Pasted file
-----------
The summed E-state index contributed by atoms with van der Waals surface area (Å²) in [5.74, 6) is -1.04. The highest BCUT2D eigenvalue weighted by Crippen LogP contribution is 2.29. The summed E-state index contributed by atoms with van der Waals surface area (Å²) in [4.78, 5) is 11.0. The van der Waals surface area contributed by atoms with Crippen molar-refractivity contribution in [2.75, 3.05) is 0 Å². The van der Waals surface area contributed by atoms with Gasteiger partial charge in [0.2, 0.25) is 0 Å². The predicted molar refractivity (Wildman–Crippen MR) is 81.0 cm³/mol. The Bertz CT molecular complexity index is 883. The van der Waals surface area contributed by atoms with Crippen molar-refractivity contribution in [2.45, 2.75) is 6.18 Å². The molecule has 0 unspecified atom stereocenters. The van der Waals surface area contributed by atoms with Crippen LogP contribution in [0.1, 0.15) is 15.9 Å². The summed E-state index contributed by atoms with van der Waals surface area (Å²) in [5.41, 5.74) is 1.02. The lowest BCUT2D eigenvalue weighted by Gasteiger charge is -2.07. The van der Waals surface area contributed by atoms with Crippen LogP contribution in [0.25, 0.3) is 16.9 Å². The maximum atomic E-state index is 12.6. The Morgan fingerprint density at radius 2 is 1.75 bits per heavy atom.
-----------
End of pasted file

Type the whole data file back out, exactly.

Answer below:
The summed E-state index contributed by atoms with van der Waals surface area (Å²) in [5.74, 6) is -1.04. The highest BCUT2D eigenvalue weighted by Crippen LogP contribution is 2.29. The summed E-state index contributed by atoms with van der Waals surface area (Å²) in [4.78, 5) is 11.0. The van der Waals surface area contributed by atoms with Crippen molar-refractivity contribution in [2.75, 3.05) is 0 Å². The van der Waals surface area contributed by atoms with Gasteiger partial charge in [0.2, 0.25) is 0 Å². The predicted molar refractivity (Wildman–Crippen MR) is 81.0 cm³/mol. The Bertz CT molecular complexity index is 883. The van der Waals surface area contributed by atoms with Crippen molar-refractivity contribution in [2.45, 2.75) is 6.18 Å². The molecule has 0 unspecified atom stereocenters. The van der Waals surface area contributed by atoms with Crippen LogP contribution in [0.1, 0.15) is 15.9 Å². The summed E-state index contributed by atoms with van der Waals surface area (Å²) in [5.41, 5.74) is 1.02. The lowest BCUT2D eigenvalue weighted by Gasteiger charge is -2.07. The van der Waals surface area contributed by atoms with Crippen LogP contribution in [0.25, 0.3) is 16.9 Å². The maximum atomic E-state index is 12.6. The Morgan fingerprint density at radius 2 is 1.75 bits per heavy atom.